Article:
Filmmakers are being asked to create a contemporary way of exploring the past as part of the 2017 Peninsula Arts Film Commission.
Successfully launched this year, the second staging of the annual competition will aim to support established, new and emerging artists and curators based in the South West and beyond.
They will be challenged to develop ideas around this year’s theme Visions of History, considering or challenging the changing understanding of what history is, who owns it, and how it is reflected in film and television achieves and practices.
And the winning entries will be premiered during a special screening in Plymouth University’s Jill Craigie Cinema, held as part of the 2017 Plymouth History Festival.
The Peninsula Arts Film Commission is a History Centre partnership project delivered by Peninsula Arts and Plymouth City Museum and Art Gallery, in partnership with the South West Film and Television Archive (SWFTA).
Entrants will be asked to make use of SWFTA archive material in producing their ideas, and will be able to compete for two awards – the £3,500 Peninsula Arts Commission Prize, and the £1,500 Peninsula Arts Development Prize.
Both categories will be judged by a panel of experts, including representatives from Peninsula Arts and SWFTA, alongside academics and researchers from Plymouth University.
Dr Sarah Chapman, Director of Peninsula Arts and a member of the selection panel, said:
“This is a great opportunity to support the development of new film, drawing on the rich resource provided by the South West Film and Television Archive. As a university arts programme we are always interested in questions that surround the perception, presentation and interpretation of history through different media and recognise that film is an exciting medium for presenting new cultural ideas.”
Stacey Anderson, Executive Archive Director of SWFTA, is also on the panel. She said:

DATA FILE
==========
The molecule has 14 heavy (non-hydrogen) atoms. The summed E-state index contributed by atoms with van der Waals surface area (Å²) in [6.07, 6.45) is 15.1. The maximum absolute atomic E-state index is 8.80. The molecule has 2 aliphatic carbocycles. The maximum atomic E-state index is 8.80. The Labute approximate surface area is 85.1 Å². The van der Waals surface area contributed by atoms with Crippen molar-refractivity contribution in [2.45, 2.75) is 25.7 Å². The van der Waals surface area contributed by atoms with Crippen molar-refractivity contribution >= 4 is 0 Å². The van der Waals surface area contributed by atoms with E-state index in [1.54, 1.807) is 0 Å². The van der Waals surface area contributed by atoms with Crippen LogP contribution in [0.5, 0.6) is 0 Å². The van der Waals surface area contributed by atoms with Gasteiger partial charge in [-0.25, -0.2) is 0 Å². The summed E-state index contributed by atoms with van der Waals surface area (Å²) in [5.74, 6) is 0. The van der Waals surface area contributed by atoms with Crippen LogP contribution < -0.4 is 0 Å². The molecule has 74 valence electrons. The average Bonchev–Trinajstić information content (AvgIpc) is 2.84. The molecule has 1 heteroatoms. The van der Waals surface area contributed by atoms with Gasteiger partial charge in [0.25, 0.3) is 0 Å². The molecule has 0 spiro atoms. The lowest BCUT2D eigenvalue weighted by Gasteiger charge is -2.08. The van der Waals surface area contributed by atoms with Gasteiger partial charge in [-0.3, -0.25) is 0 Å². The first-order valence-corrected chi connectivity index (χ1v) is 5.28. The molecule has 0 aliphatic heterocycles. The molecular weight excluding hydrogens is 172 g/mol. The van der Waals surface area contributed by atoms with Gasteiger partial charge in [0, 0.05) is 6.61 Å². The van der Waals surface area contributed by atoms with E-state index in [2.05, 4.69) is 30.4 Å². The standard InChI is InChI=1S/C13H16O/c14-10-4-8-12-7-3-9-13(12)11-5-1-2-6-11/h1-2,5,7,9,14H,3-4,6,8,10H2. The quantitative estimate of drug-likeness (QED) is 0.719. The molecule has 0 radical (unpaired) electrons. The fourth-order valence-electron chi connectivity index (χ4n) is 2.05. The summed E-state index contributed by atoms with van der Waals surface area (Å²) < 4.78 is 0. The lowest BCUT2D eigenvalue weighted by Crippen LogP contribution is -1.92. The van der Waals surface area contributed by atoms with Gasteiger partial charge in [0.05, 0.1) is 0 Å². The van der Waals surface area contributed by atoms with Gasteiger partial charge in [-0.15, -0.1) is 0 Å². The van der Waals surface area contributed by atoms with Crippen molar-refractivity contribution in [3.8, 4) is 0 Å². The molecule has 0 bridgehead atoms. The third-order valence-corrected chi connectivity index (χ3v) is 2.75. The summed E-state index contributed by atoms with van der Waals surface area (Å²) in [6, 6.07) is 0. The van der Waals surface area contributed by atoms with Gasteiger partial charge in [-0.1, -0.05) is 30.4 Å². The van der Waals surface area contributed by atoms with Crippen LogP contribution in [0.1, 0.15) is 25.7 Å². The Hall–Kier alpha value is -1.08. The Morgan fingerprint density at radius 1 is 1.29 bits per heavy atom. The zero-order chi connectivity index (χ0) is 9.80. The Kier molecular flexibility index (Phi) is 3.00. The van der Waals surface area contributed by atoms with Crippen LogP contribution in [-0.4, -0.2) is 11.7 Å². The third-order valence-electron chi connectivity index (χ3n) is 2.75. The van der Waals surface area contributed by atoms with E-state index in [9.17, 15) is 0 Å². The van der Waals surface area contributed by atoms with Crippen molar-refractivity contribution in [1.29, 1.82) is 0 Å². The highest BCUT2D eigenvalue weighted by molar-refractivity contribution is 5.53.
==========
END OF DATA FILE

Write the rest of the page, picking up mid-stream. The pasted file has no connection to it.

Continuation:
“SWFTA is wholly committed to this wonderful opportunity to draw on film archive content from our holdings as a point of inspiration and to encourage creative interpretation. This commission will serve to build strong enduring partnerships with Pen Arts and the visual arts community. We are enormously proud to be part of something that has the potential to be richly immersive and dynamic and which will build legacy around the creative repurposing of film archive.”
The 2016 Peninsula Arts Film Commission was won by James Norton, whose film – RASHER: Landscape Memoirs – was based on a North Devon folktale from The Bradworthy Book.
His film focused on the intertwined lives of a damned husband, nicknamed 'Rasher', and his resilient wife, both of whom shift through the changing landscape of time and space. He added:
“It was a great honour to be chosen for this commission, and through it I was able to delve into a rich and fascinating archive to thread together fact and fiction, and tell an amazing story of local folklore. The archival clips and footage I used provided a heightened authenticity of such a unique landscape and sense of place."
The 2017 Peninsula Arts Film Commission is now open for entries, with the deadline for submissions being midnight on Sunday 27 November.